The Golden Canyon is a fairly easy 3km hike through a delightful canyon that catches the sun in all kinds of nice ways that time of morning. It is most famous for being the main hangout for Jaws from A New Hope. While I couldn’t find the EXACT rocks they hide behind, you will agree, it looks mighty familiar!



I decided to go a little further from the trail end and clamber through some tighter canyons to the Red Cathedral. It was basically the end of a trail that got you right to the reddish cliff faces, within a fairly enclosed area, giving a fairly dramatic end to the trail.

I then made my way back out of the canyon, and by 9am was back at the room. From there, we had some breakfast and piled into the car to drive about 40 miles to our next spot, the Ubehebe Crater.







This crater is volcanic, and again highlights the incredible diversity of the park. It also makes you realise how huge it is (the largest in the continental USA), when you drive for over an hour to get to one of the other ends of the park.

The crater was very cool, and an hour long hike took me around the lip of the crater. I very much enjoyed the signs advising that I haad to use caution when spinning on may back breakdancing near the edge 🙂

After the invigorating hike, it was back into the car. One of the drives we wanted to do we were advised against given the state of the off roading we would have to do, so instead we headed just outside the park to visit one of the nearby ghost towns. After a quick stop in the small town of Beatty (where I acquired some random hot tortilla snacks) we arrived at Rhyolite, one of a number of ghost towns that exist in the area.






Rhyolite only existed for a couple of decades in the early 1900s, and lives on as a few building shells and a makeshift open air gallery. The highpoint is the fairly in tact old railway station. It seems that it was only realised about 20 years ago that they should try to preserve the buildings, so most are worse for wear, but the train station was fairly well preserved (albeit a bit stripped for parts).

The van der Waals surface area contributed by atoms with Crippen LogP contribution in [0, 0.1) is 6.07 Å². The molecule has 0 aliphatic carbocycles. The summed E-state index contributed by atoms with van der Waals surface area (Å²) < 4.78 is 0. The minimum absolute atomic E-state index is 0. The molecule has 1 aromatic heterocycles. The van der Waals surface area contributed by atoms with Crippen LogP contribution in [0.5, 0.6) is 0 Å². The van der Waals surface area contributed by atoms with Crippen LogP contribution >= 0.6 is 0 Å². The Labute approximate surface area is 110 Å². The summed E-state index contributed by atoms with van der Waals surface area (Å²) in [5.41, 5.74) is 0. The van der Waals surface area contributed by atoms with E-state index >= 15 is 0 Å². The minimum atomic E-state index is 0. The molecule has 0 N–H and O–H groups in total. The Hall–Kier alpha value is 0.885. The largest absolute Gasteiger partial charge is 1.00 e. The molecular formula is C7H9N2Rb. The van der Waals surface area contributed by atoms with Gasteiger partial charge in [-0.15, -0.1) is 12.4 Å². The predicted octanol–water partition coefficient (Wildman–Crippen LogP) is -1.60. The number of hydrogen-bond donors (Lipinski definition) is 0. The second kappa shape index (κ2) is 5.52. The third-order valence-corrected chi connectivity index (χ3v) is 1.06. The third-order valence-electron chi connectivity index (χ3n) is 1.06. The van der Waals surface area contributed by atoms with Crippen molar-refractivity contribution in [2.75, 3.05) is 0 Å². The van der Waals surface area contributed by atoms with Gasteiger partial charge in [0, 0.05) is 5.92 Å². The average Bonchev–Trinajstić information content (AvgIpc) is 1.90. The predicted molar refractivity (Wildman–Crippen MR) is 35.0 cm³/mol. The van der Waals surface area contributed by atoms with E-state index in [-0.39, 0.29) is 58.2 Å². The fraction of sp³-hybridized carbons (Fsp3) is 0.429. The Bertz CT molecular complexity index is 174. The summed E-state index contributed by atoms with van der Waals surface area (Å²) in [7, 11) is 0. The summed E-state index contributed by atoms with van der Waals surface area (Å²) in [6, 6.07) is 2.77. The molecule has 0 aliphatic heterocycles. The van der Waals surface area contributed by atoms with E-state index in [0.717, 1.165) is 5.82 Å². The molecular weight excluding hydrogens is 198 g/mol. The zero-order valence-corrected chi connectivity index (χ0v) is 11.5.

The open air gallery was, well, a bit odd. The spooky figures were quite cool (the main set were a ghostly representation of “The Last Supper” I think). Wasn’t sure what to make of the Minecraft looking naked lady though.



Most of the day had disappeared by this point so it was time to head back to the hotel. We made it in time to grab some drinks and enjoy our last sunset in Death Valley. Back on the road tomorrow, to Utah!



A Wretched Hive of Scum and Villainy

By: muttler

Salt Flat Hijinx



A very average buffet breakfast under the belt and it was back on the road. We said goodbye to Pahrump (seemingly the fireworks capital of the US given how many fireworks stores were on the main drag), and it was back into California and off to Death Valley!



We went from an elevation of around 4000 feet at one point and made our way into the park, which bottoms out at a few hundred feet below sea level. That led to some pretty significant changes in temperature through the day! This was the perfect time to go, as the high temp was around 30 degrees. Pretty warm you probably think… but it is not the 50+ degrees it gets to in the summer months!



While the incredible landscapes of this National Park would be enough to get us excited, what gave it an added bonus was that a number of scenes from Star Wars (specifically A New Hope and Return of the Jedi) were filmed here! It takes a fair encyclopaedic knowledge of the films to recognise the exact locations… but rest assured, I could 🙂

First visit was to the Furnace Creek Rangers Centre, where we picked up our ANNUAL PASS! for the National Parks. Yep, we have a few on the hit list for this trip.




From there it was off to Zabriske Point. This was some incredible views (the common theme for the day). I did a quick additional run up a nearby peak to soak up more. My way back down was made a bit harder than it should have been… me completely misreading the trail and needing to scale down quite the vertical rock face. Whoops. All good and safe, but I won’t do that again!